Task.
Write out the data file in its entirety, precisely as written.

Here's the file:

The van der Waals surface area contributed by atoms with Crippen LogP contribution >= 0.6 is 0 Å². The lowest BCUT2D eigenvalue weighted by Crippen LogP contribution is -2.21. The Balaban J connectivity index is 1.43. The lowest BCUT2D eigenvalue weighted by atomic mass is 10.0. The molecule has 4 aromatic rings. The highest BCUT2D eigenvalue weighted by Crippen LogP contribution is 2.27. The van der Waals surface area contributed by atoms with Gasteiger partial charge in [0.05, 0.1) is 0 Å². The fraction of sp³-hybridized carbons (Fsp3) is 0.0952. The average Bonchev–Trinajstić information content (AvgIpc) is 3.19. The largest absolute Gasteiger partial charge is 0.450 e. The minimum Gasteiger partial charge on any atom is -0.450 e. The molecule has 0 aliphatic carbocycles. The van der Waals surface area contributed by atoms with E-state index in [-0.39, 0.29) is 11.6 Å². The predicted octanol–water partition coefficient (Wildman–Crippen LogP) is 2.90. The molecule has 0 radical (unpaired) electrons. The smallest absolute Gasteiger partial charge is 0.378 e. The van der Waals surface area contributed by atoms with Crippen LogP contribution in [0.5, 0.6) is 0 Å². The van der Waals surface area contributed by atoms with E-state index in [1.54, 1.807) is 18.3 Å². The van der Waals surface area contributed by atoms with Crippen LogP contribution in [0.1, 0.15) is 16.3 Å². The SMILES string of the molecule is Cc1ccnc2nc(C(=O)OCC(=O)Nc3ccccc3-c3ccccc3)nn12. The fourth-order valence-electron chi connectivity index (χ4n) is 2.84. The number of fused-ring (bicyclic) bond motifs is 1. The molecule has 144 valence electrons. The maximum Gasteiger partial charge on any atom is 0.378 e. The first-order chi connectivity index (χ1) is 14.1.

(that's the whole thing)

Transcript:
The van der Waals surface area contributed by atoms with Crippen LogP contribution >= 0.6 is 0 Å². The lowest BCUT2D eigenvalue weighted by Crippen LogP contribution is -2.21. The Balaban J connectivity index is 1.43. The lowest BCUT2D eigenvalue weighted by atomic mass is 10.0. The molecule has 4 aromatic rings. The highest BCUT2D eigenvalue weighted by Crippen LogP contribution is 2.27. The van der Waals surface area contributed by atoms with Gasteiger partial charge in [0.05, 0.1) is 0 Å². The fraction of sp³-hybridized carbons (Fsp3) is 0.0952. The average Bonchev–Trinajstić information content (AvgIpc) is 3.19. The largest absolute Gasteiger partial charge is 0.450 e. The minimum Gasteiger partial charge on any atom is -0.450 e. The molecule has 0 aliphatic carbocycles. The van der Waals surface area contributed by atoms with E-state index in [-0.39, 0.29) is 11.6 Å². The predicted octanol–water partition coefficient (Wildman–Crippen LogP) is 2.90. The molecule has 0 radical (unpaired) electrons. The smallest absolute Gasteiger partial charge is 0.378 e. The van der Waals surface area contributed by atoms with Crippen LogP contribution in [0.5, 0.6) is 0 Å². The van der Waals surface area contributed by atoms with E-state index in [1.54, 1.807) is 18.3 Å². The van der Waals surface area contributed by atoms with Crippen LogP contribution in [0.1, 0.15) is 16.3 Å². The SMILES string of the molecule is Cc1ccnc2nc(C(=O)OCC(=O)Nc3ccccc3-c3ccccc3)nn12. The fourth-order valence-electron chi connectivity index (χ4n) is 2.84. The number of fused-ring (bicyclic) bond motifs is 1. The molecule has 144 valence electrons. The maximum Gasteiger partial charge on any atom is 0.378 e. The first-order chi connectivity index (χ1) is 14.1.